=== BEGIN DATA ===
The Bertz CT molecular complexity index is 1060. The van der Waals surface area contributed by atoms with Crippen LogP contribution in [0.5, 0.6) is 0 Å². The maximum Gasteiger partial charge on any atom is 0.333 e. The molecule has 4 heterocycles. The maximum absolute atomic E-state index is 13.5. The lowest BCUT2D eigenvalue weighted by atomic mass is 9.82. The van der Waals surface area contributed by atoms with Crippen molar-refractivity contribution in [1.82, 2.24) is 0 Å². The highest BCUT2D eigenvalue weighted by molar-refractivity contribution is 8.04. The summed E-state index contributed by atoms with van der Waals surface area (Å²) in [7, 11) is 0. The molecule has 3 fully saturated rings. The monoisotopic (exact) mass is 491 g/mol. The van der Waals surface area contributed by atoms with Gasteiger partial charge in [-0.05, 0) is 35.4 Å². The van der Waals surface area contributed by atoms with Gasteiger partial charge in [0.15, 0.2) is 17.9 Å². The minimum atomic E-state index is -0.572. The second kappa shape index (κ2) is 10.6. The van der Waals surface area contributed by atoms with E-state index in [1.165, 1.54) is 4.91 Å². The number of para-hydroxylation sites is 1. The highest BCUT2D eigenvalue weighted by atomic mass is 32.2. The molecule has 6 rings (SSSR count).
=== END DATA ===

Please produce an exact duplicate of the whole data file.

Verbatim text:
The Bertz CT molecular complexity index is 1060. The van der Waals surface area contributed by atoms with Crippen LogP contribution in [0.5, 0.6) is 0 Å². The maximum Gasteiger partial charge on any atom is 0.333 e. The molecule has 4 heterocycles. The maximum absolute atomic E-state index is 13.5. The lowest BCUT2D eigenvalue weighted by atomic mass is 9.82. The van der Waals surface area contributed by atoms with Crippen molar-refractivity contribution in [1.82, 2.24) is 0 Å². The highest BCUT2D eigenvalue weighted by molar-refractivity contribution is 8.04. The summed E-state index contributed by atoms with van der Waals surface area (Å²) in [7, 11) is 0. The molecule has 3 fully saturated rings. The monoisotopic (exact) mass is 491 g/mol. The van der Waals surface area contributed by atoms with Gasteiger partial charge in [-0.05, 0) is 35.4 Å². The van der Waals surface area contributed by atoms with Gasteiger partial charge in [0.15, 0.2) is 17.9 Å². The minimum atomic E-state index is -0.572. The second kappa shape index (κ2) is 10.6. The van der Waals surface area contributed by atoms with E-state index in [1.165, 1.54) is 4.91 Å². The number of para-hydroxylation sites is 1. The highest BCUT2D eigenvalue weighted by atomic mass is 32.2. The molecule has 6 rings (SSSR count).